Man Can Get His Pot License Plate

Nov 23, 2011

Nebraska has snuffed out a law­suit by agree­ing to issue a marijuana-themed per­sonal license plate to an activist lead­ing a legal­iza­tion drive in the state. The Nebraska Depart­ment of Motor Vehi­cles agreed Fri­day to sell the “NE420″ plate to Frank Shoe­maker of Hol­brook, a lawyer work­ing to put mar­i­juana legal­iza­tion on the 2012 bal­lot.  The depart­ment pre­vi­ously denied the plate because the num­ber “420″ is asso­ci­ated with “a date and time for peo­ple to gather and smoke marijuana/cannabis,” said Bev­erly Neth, depart­ment direc­tor. Shoe­maker, with the back­ing of Nebraska ACLU, filed a fed­eral law­suit Thurs­day, argu­ing that the denial infringed on his First Amend­ment right to free speech.  The law­suit brought the dis­pute to the atten­tion of Nebraska Attor­ney Gen­eral Jon Brun­ing, who quickly advised the depart­ment to issue the plate based on sim­i­lar fed­eral cases in other states. “They deemed it was prob­a­bly a plate that might pre­vail at a fed­eral level,” Neth said.  “They deemed it was best to go ahead and issue the plate.” DMV offi­cials based their denial on state law that pro­hibits mes­sages that “express, con­note or imply any obscene or objec­tion­able words or abbre­vi­a­tions.” In addi­tion to its pot con­nec­tions, April 20 is the birth­day of Adolf Hitler and date of the Columbine High School shoot­ings in Col­orado. Staff mem­bers review all appli­ca­tions and rou­tinely use the “obscene or objec­tion­able” stan­dard to reject appli­cants.  Some of Nebraska’s 60,000 mes­sage plates have even been recalled after the DMV received com­plaints from other motorists, Neth said. While the courts have upheld the author­ity of states to reject obscene mes­sages on license plates, they have cau­tioned that block­ing plates sim­ply because they offend some­one is too broad of a stan­dard, said Amy Miller, direc­tor of Nebraska ACLU. The 8th U.S.  Cir­cuit Court of Appeals recently decided a case in Mis­souri in which the appli­cant wanted “Aryan1″ on her plate. Mis­souri offi­cials rejected it because it was offen­sive, but the court inval­i­dated the deci­sion because it infringed upon con­sti­tu­tion­ally pro­tected free expres­sion, Miller said. “The prob­lem with offen­sive mes­sages is that is sim­ply too vague,” she said.  “Some­thing that is offen­sive for me on ‘The Simp­sons’ is per­fectly accept­able for view­ing on prime-time tele­vi­sion.” Miller said she was unaware of other plate appli­cants who have fought denials.  She stressed that both Shoe­maker and the ACLU asked the DMV to reverse the denial before mov­ing ahead with the law­suit. Propo­si­tion 19 seeks to legal­ize the pri­vate non­com­mer­cial use of cannabis in Nebraska.  Shoe­maker argued that deny­ing his license appli­ca­tion was an effort to silence a call to legal­ize pot. “No one should have to fear gov­ern­ment cen­sor­ship for his polit­i­cal views,” Shoe­maker said Mon­day in a press release. Source: Omaha World-Herald (NE) Copy­right: 2011 Omaha World-Herald Com­pany Con­tact: pulse@​owh.​com Web­site: http://​www​.omaha​.com/ Author: Joe Duggan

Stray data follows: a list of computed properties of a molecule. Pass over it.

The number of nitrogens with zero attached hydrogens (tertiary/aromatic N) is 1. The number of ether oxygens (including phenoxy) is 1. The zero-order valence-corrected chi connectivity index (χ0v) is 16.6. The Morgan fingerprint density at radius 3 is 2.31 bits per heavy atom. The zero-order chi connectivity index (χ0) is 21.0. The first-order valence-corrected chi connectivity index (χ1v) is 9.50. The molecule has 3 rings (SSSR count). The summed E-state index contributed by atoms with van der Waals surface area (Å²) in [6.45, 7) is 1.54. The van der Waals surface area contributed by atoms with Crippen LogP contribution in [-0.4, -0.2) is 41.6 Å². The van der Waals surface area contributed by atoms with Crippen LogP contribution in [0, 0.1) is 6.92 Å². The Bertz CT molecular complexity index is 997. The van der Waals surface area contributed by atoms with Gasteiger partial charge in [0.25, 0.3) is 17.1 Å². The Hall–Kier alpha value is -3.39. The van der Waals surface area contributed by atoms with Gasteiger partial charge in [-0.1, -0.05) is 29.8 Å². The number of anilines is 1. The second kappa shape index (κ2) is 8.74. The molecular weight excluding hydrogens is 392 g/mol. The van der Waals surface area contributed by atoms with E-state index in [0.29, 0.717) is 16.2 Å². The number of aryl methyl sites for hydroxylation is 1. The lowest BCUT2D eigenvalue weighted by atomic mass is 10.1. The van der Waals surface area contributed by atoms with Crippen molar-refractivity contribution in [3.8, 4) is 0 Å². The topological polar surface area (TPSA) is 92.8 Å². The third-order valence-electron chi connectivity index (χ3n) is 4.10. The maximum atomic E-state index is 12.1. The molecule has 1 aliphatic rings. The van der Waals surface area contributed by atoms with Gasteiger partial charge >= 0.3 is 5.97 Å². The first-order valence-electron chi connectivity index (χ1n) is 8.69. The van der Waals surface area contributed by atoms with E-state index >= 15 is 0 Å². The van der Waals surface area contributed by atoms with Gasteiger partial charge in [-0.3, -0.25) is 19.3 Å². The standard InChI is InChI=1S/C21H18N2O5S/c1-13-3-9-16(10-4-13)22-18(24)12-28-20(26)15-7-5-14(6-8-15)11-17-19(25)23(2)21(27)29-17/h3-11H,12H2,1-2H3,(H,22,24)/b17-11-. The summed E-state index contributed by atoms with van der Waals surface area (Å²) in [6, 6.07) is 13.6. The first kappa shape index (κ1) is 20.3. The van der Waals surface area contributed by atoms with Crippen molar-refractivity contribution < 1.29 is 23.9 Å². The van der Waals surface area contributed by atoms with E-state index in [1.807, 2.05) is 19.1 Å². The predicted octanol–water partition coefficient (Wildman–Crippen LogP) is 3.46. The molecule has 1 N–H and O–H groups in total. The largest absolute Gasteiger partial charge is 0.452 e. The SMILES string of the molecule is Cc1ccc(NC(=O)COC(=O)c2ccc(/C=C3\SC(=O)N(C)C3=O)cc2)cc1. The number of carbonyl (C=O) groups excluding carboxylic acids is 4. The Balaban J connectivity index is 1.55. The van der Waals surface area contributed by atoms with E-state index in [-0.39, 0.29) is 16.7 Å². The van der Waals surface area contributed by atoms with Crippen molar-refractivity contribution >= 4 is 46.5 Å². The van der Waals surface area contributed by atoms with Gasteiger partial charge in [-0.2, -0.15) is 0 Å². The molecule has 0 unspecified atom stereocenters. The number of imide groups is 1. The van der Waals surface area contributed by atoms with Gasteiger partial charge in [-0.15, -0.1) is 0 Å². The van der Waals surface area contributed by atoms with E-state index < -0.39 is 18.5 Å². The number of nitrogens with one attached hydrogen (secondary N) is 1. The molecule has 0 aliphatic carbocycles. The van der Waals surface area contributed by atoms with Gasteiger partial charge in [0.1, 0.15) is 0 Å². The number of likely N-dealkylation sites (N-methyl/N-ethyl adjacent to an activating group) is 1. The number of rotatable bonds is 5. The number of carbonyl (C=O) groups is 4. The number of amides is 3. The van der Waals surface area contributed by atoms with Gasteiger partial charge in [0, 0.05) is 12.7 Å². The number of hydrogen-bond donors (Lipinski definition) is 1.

27a3d2c1fb0X240.jpeg 150x74 Man Can Get His Pot License Plate

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Man Can Get His Pot License Plate

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